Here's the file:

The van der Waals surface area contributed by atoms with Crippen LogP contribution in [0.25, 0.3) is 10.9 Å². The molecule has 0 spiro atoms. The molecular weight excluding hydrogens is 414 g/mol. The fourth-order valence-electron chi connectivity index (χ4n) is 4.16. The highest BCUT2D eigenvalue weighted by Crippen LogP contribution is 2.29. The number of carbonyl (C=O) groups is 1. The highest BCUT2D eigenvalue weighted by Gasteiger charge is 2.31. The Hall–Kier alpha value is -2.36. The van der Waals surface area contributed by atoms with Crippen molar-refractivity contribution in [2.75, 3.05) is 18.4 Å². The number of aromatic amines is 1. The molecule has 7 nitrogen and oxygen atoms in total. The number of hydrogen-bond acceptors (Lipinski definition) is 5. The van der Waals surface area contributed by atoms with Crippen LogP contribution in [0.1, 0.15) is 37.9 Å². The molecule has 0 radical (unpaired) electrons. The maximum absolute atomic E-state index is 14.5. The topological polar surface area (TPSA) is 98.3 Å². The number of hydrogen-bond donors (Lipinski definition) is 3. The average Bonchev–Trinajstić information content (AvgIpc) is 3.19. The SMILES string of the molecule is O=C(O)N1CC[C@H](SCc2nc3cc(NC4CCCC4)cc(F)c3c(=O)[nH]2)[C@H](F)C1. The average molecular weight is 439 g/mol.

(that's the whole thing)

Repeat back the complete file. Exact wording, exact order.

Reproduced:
The van der Waals surface area contributed by atoms with Crippen LogP contribution in [0.25, 0.3) is 10.9 Å². The molecule has 0 spiro atoms. The molecular weight excluding hydrogens is 414 g/mol. The fourth-order valence-electron chi connectivity index (χ4n) is 4.16. The highest BCUT2D eigenvalue weighted by Crippen LogP contribution is 2.29. The number of carbonyl (C=O) groups is 1. The highest BCUT2D eigenvalue weighted by Gasteiger charge is 2.31. The Hall–Kier alpha value is -2.36. The van der Waals surface area contributed by atoms with Crippen molar-refractivity contribution in [2.75, 3.05) is 18.4 Å². The number of aromatic amines is 1. The molecule has 7 nitrogen and oxygen atoms in total. The number of hydrogen-bond acceptors (Lipinski definition) is 5. The van der Waals surface area contributed by atoms with Crippen LogP contribution in [0.1, 0.15) is 37.9 Å². The molecule has 0 radical (unpaired) electrons. The maximum absolute atomic E-state index is 14.5. The topological polar surface area (TPSA) is 98.3 Å². The number of hydrogen-bond donors (Lipinski definition) is 3. The average Bonchev–Trinajstić information content (AvgIpc) is 3.19. The SMILES string of the molecule is O=C(O)N1CC[C@H](SCc2nc3cc(NC4CCCC4)cc(F)c3c(=O)[nH]2)[C@H](F)C1. The average molecular weight is 439 g/mol.